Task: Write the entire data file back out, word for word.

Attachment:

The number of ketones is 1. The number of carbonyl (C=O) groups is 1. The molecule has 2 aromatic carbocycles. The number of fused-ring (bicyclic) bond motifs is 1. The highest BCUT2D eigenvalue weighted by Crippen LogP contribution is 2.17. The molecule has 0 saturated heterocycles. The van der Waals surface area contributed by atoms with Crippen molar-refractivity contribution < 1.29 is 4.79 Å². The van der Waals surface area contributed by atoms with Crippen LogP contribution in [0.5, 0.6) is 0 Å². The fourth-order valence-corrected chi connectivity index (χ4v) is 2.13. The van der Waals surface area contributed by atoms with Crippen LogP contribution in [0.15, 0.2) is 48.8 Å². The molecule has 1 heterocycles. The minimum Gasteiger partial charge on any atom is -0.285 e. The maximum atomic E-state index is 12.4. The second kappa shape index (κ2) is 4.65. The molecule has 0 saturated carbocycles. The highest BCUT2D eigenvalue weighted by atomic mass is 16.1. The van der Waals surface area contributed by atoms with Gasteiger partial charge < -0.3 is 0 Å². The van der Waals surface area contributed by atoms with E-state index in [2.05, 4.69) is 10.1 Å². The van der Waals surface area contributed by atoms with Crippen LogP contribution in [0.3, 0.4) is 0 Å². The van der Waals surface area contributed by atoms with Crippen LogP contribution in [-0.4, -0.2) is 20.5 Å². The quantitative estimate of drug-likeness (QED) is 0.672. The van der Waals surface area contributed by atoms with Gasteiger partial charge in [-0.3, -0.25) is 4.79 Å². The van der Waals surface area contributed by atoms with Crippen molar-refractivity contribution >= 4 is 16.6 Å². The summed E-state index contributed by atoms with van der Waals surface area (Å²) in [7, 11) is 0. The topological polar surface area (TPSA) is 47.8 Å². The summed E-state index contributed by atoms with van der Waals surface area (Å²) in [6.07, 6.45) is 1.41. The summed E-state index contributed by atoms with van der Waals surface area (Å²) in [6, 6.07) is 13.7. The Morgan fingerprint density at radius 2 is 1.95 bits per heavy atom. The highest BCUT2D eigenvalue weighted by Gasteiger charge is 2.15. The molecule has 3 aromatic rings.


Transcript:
The number of ketones is 1. The number of carbonyl (C=O) groups is 1. The molecule has 2 aromatic carbocycles. The number of fused-ring (bicyclic) bond motifs is 1. The highest BCUT2D eigenvalue weighted by Crippen LogP contribution is 2.17. The molecule has 0 saturated heterocycles. The van der Waals surface area contributed by atoms with Crippen molar-refractivity contribution < 1.29 is 4.79 Å². The van der Waals surface area contributed by atoms with Crippen LogP contribution in [0.5, 0.6) is 0 Å². The fourth-order valence-corrected chi connectivity index (χ4v) is 2.13. The van der Waals surface area contributed by atoms with Crippen LogP contribution in [0.15, 0.2) is 48.8 Å². The molecule has 1 heterocycles. The minimum Gasteiger partial charge on any atom is -0.285 e. The maximum atomic E-state index is 12.4. The second kappa shape index (κ2) is 4.65. The molecule has 0 saturated carbocycles. The highest BCUT2D eigenvalue weighted by atomic mass is 16.1. The van der Waals surface area contributed by atoms with Gasteiger partial charge < -0.3 is 0 Å². The van der Waals surface area contributed by atoms with E-state index in [2.05, 4.69) is 10.1 Å². The van der Waals surface area contributed by atoms with Crippen LogP contribution in [0.3, 0.4) is 0 Å². The van der Waals surface area contributed by atoms with Crippen LogP contribution in [-0.4, -0.2) is 20.5 Å². The quantitative estimate of drug-likeness (QED) is 0.672. The van der Waals surface area contributed by atoms with Gasteiger partial charge in [-0.3, -0.25) is 4.79 Å². The van der Waals surface area contributed by atoms with Crippen molar-refractivity contribution >= 4 is 16.6 Å². The summed E-state index contributed by atoms with van der Waals surface area (Å²) in [7, 11) is 0. The topological polar surface area (TPSA) is 47.8 Å². The summed E-state index contributed by atoms with van der Waals surface area (Å²) in [6.07, 6.45) is 1.41. The summed E-state index contributed by atoms with van der Waals surface area (Å²) in [6, 6.07) is 13.7. The Morgan fingerprint density at radius 2 is 1.95 bits per heavy atom. The highest BCUT2D eigenvalue weighted by Gasteiger charge is 2.15. The molecule has 3 aromatic rings.